By PAT WATSON
It didn’t matter that the observer couldn’t speak the language of the couple who had caught her attention in the shopping mall. The look of fear in the woman’s eyes and her cowering posture along with the man’s intimidating stance told the observer that the woman was being threatened.
The observer stepped out of the usual ignore-and-move-on reaction and firmly asked the woman if she needed help. But the woman’s eyes went from fear to terror. “No, no, no,” she said hurriedly, then added meekly, “It’s okay.”
The man who had been intimidating the woman then turned his aggression to the observer with, “Mind you own business.”
They exchanged a few more words, some of which included the observer, now turned intervener, offering to call mall security for the sake of the woman. The threat to call security was the moment the man took the woman’s hand and firmly led her away, with the woman still pleading, “It’s okay.”
One of the oft-repeated explanations for why Canadian soldiers are in Afghanistan is that females in that country had no rights and little freedom. Canadian combatants are about to leave that troubled nation but the situation for women and girls has hardly changed.
This week came the horror of 33-year-old Fulbright scholar, Rumania Manzur, a woman from Bangladesh who had been pursuing graduate studies in political science at the University of British Columbia. When Manzur, a wife and the mother of a five-year-old daughter, returned to her home country recently both her eyes were gouged out and her nose disfigured in the course of a violent beating, allegedly from her husband, who has been arrested.
These vicious actions, allegedly done in jealousy, have significantly diverted the potential of this one woman. In a region of the world that is fighting to break the cycle of gender-based violence that potential is destroyed all too frequently.
However, as in the case of the observer in the mall we don’t have to look as far away as Afghanistan or Bangladesh to find acts of violence perpetrated against females. For, almost 16 years later, can we ever forget what happened to the sisters Marsha and Tamara Ottey whose young lives, so full of promise, were brutally and tragically taken from their families and this community?
Having worked on a female help line some years ago, it became evident that there are female victims of gender-based assault and abuse in this city who have been so traumatized that they will not trust, associate with, or marry any man. Their reasoning is that they do not want to risk putting themselves in harm’s way again, risking assault or any form of abuse from a spouse.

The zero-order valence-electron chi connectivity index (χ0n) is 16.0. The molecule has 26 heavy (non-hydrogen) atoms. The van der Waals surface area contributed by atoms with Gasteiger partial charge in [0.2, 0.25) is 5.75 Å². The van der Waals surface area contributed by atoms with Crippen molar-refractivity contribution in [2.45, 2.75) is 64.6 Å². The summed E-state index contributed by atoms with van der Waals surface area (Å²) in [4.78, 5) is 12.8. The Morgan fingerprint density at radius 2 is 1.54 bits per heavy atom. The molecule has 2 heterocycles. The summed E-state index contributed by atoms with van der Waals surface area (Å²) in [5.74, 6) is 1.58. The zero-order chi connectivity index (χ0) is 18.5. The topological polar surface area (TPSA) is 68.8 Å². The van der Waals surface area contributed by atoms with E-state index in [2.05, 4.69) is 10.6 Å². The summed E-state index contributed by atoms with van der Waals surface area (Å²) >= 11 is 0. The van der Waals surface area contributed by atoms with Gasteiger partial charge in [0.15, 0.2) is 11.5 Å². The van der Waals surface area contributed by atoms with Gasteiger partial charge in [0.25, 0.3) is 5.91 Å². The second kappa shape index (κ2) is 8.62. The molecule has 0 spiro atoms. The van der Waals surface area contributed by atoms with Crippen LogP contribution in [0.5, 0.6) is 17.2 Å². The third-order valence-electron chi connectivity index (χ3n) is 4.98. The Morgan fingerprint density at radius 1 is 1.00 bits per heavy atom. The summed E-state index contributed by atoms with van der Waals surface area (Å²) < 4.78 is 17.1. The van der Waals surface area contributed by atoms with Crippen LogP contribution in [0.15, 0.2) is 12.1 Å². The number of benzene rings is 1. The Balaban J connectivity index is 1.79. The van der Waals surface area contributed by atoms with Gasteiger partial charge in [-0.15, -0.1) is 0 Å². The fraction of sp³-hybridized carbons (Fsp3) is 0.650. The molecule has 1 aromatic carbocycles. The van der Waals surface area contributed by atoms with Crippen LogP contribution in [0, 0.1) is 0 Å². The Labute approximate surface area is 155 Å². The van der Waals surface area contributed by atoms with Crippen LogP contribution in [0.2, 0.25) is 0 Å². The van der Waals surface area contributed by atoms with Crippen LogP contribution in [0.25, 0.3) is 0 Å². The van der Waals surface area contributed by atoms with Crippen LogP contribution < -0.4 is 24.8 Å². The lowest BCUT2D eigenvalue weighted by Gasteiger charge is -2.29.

That sounds like an extreme reaction since most men do not engage in violence against women, however, the prevalence of this type of social aberration has left some females in post trauma overly cautious.
According to the Canadian Women’s Foundation (CWF), one woman is killed every six days, on average, by an intimate partner. CWF also states that 50 per cent of all women in Canada have experienced at least one incident of physical or sexual violence since the age of 16, and that 61 per cent of all Canadians say they personally know at least one woman who has been sexually or physically assaulted.
Police statistics show that the number of reports of violence against women had been falling for 10 years, but then the rate of reporting began to level off so that between 2004 and 2009 reports by victims of spousal violence held at the same rate. People working in the field indicate that these days victims of spousal abuse are less likely to get the police involved and to report such incidents.
So, while women continue to gain ground in the academic arena and to expand their presence in prestigious professions, the understanding of women as equal and equally valuable human beings is still incomplete. Until such an understanding becomes well anchored in our social psychology, we face ongoing gender-based tragedies.
A note on decision-making at the municipal level…
When a person is awarded the privilege of becoming the mayor of a city like Toronto, how does he or she weigh the civic responsibilities of being mayor for all the people against his or her own private life? What exactly does it say in the job description about that aspect of the job demands? And what is left to the discretion of the individual in the job? Even as any individual takes pride in his or her job there is always some part of it that proves onerous, or at least not enjoyable.